WUF 5: Special Session, Latin American Consultation: Actualizing the Right to the City



Nelson Saule Jr, Polis Institute, Brazil


Ms. Ada Colau, Obervatori Drets Economica Socials I Culturals (DESC), Spain

Mr. David Harvey, City University of New York, USA

Mr. Edin Martinez, Housing and Urban Vice-Minister of El Salvador, El Salvador  

Ms. Elizabeth Santos, Red Metropolitana de Inquilinos, Venezuela
Ms. Lorena Zárate, Habitat International Coalition, Mexico
Mr. Marcos Landa, Movimento Nacional de Luta pela Moradia, Brazil

Mr. Pedro Franco, International Alliance of Inhabitants, Dominican Republic 

Ms. Rosa Rodríguez Velázquez, Gobierno de la Ciudad de Mexico, Mexico


Guenter Karl, Acting Chief Partners and Youth Branch, UN-HABITAT



Highlights of the Roundtable

 Mr. Karl made introductory remarks stating that this special session was the first of its kind and that he hopes it will be repeated in other regions at subsequent World Urban Forums. It gives Latin American organizations an opportunity to network with one another, while also giving UN-HABITAT the opportunity to improve their partner engagement.
Mr. Saule explained that the main objective for the event was to evaluate and discuss the experiences of the last 20 years in implementing the right to the city. He elaborated by saying that this event would allow the participants to discuss the experiences in Latin America at the local level and at national levels. He also pointed out the fact that a draft statement was being distributed for comments. This statement will represent the opinion of the civil society present at the World Urban Forum.
Ms. Velázquez stated that all citizens have the right to use the services in the cities, especially the poor and marginalized persons. Mexico City agreed to make a diagnosis on the human rights issues in the city and then put together a human right programme in coordination with UNHCR. They have identified the obstacles and have proposed solutions, deadlines and activities based on a human rights approach.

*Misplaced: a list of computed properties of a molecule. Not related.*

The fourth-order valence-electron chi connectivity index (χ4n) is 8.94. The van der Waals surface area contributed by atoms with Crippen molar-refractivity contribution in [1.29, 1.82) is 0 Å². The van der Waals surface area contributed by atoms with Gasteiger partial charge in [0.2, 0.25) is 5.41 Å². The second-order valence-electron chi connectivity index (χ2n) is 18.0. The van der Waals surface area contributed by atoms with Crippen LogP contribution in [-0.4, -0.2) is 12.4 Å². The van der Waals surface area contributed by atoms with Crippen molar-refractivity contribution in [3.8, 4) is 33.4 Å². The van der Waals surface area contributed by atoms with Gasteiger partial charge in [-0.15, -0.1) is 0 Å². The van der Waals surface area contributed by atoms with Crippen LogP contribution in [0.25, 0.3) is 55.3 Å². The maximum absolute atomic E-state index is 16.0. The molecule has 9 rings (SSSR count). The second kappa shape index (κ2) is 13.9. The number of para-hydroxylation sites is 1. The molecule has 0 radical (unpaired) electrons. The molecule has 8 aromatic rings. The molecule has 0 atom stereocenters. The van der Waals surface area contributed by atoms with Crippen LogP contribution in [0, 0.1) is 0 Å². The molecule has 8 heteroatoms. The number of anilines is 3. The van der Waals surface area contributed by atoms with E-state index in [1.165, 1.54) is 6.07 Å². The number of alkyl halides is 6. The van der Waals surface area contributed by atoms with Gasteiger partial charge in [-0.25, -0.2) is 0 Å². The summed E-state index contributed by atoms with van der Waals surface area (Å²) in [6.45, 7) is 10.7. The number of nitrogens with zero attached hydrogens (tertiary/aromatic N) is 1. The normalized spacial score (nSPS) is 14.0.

Mr. Martinez declared that national and local governments need to take responsibility in achieving the right to the city. They should strive to provide what cannot be done in the marketplace. He also stated that we cannot talk about the right to the city without discussing redistribution of wealth and the fact that the elite must be responsible for incurring some of the costs of creating a more equal society, for example: housing taxes.
Ms. Santos spoke on the huge inequalities in the housing sector in Venezuela. She mentioned that in Caracas less than 1000 people own more than 25% of the homes and that most of the population cannot afford the rent, nor access housing. She urged for better implementation and clarification of legislation for the housing sector, specifically regarding evictions.
Mr. Franco stated that the right to housing is directly linked with the right to the city. He mentioned that the Dominican Republic has one of the highest levels of evictions despite the fact that last year a new constitution was created that established a right to housing.
Mr. Landa brought up five challenges to the right to the city. These are: the use of public resources; the need to take into consideration the medium and long term impacts; the need for an inclusive perspective; interaction between academia and popular knowledge; justice that doesn’t protect the citizens it is not justice.
Ms. Colau remarked that we need to have people in the streets to promote government responsibility, to continue communicating with one another and to give us a collective dimension to the right to the city. She also pointed out that serious housing issues are not just a developing world problem. The subprime mortgage crisis also occurred in Spain and that in 3 years 350,000 people will lose their houses because they won’t be able to pay their mortgage.
Ms. Zárate stated that we need to ensure that the issues of the right to the city are not forgotten because it is the fashionable issue of the day. This struggle is more than 30 or 40 years in the making and we do not want our achievements to be lost. She concluded by pointing out that participation and social control are key elements to the right to the city.
Mr. Harvey stated that the right to the city is not simply a demand to access what is in the city but a right to alter the city into something else. In order to address the social issues of the last decades, we must concentrate on the real problem, the concentration of political and economic power.


Emerging Issues

 – Objectives and goals such as those of the Millennium Development Goals should be defined with respect to the fulfillment of the right to the city and the right to adequate housing and sustainable urbanization.

– If justice does not protect the right to the city then justice has no legitimacy.

– Europe is learning how to create stronger rights to the city from Latin American social movements.

– We have all built the city so we have the right to define and enjoy the city.

– Urbanization has become a way to accumulate power and wealth.